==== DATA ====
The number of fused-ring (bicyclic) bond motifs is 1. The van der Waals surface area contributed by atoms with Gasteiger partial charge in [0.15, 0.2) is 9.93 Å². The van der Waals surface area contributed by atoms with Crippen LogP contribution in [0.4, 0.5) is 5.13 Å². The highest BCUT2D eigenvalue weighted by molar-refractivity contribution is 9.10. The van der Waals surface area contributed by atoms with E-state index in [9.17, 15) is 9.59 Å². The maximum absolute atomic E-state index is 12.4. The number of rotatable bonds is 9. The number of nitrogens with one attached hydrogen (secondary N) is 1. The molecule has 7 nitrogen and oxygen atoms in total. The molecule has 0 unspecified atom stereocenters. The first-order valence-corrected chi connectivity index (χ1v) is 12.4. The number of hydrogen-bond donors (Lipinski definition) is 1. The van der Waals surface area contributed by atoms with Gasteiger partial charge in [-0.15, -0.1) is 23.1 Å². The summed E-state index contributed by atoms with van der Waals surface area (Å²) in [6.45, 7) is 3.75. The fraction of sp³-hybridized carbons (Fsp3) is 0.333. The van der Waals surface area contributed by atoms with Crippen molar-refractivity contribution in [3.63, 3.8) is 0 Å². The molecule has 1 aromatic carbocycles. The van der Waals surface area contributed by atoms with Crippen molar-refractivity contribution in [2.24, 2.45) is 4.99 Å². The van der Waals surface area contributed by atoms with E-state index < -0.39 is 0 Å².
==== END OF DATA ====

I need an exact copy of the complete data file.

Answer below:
The number of fused-ring (bicyclic) bond motifs is 1. The van der Waals surface area contributed by atoms with Gasteiger partial charge in [0.15, 0.2) is 9.93 Å². The van der Waals surface area contributed by atoms with Crippen LogP contribution in [0.4, 0.5) is 5.13 Å². The highest BCUT2D eigenvalue weighted by molar-refractivity contribution is 9.10. The van der Waals surface area contributed by atoms with E-state index in [9.17, 15) is 9.59 Å². The maximum absolute atomic E-state index is 12.4. The number of rotatable bonds is 9. The number of nitrogens with one attached hydrogen (secondary N) is 1. The molecule has 7 nitrogen and oxygen atoms in total. The molecule has 0 unspecified atom stereocenters. The first-order valence-corrected chi connectivity index (χ1v) is 12.4. The number of hydrogen-bond donors (Lipinski definition) is 1. The van der Waals surface area contributed by atoms with Gasteiger partial charge in [-0.15, -0.1) is 23.1 Å². The summed E-state index contributed by atoms with van der Waals surface area (Å²) in [6.45, 7) is 3.75. The fraction of sp³-hybridized carbons (Fsp3) is 0.333. The van der Waals surface area contributed by atoms with Crippen molar-refractivity contribution in [3.63, 3.8) is 0 Å². The molecule has 1 aromatic carbocycles. The van der Waals surface area contributed by atoms with Crippen molar-refractivity contribution in [2.24, 2.45) is 4.99 Å². The van der Waals surface area contributed by atoms with E-state index < -0.39 is 0 Å².